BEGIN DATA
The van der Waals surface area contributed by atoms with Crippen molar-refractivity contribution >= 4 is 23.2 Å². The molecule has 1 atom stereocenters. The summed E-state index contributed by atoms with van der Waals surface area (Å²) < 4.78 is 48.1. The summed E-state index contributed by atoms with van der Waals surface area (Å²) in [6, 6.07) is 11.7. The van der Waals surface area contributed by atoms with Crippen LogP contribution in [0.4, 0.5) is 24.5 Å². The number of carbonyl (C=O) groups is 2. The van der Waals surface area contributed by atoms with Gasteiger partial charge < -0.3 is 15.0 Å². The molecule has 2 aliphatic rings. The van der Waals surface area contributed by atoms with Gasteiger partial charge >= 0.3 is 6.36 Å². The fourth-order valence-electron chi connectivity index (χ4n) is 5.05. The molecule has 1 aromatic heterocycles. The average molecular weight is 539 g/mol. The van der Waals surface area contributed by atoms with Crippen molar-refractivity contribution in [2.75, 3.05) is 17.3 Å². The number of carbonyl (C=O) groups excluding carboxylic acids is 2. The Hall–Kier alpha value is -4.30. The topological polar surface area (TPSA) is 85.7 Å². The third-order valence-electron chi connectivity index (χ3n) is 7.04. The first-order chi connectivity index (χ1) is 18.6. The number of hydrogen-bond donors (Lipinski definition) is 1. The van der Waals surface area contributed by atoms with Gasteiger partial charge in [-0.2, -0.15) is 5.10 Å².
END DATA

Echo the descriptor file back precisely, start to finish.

The van der Waals surface area contributed by atoms with Crippen molar-refractivity contribution >= 4 is 23.2 Å². The molecule has 1 atom stereocenters. The summed E-state index contributed by atoms with van der Waals surface area (Å²) < 4.78 is 48.1. The summed E-state index contributed by atoms with van der Waals surface area (Å²) in [6, 6.07) is 11.7. The van der Waals surface area contributed by atoms with Crippen LogP contribution in [0.4, 0.5) is 24.5 Å². The number of carbonyl (C=O) groups is 2. The van der Waals surface area contributed by atoms with Gasteiger partial charge < -0.3 is 15.0 Å². The molecule has 2 aliphatic rings. The van der Waals surface area contributed by atoms with Gasteiger partial charge >= 0.3 is 6.36 Å². The fourth-order valence-electron chi connectivity index (χ4n) is 5.05. The molecule has 1 aromatic heterocycles. The average molecular weight is 539 g/mol. The van der Waals surface area contributed by atoms with Crippen molar-refractivity contribution in [2.75, 3.05) is 17.3 Å². The number of carbonyl (C=O) groups excluding carboxylic acids is 2. The Hall–Kier alpha value is -4.30. The topological polar surface area (TPSA) is 85.7 Å². The third-order valence-electron chi connectivity index (χ3n) is 7.04. The first-order chi connectivity index (χ1) is 18.6. The number of hydrogen-bond donors (Lipinski definition) is 1. The van der Waals surface area contributed by atoms with Gasteiger partial charge in [-0.2, -0.15) is 5.10 Å².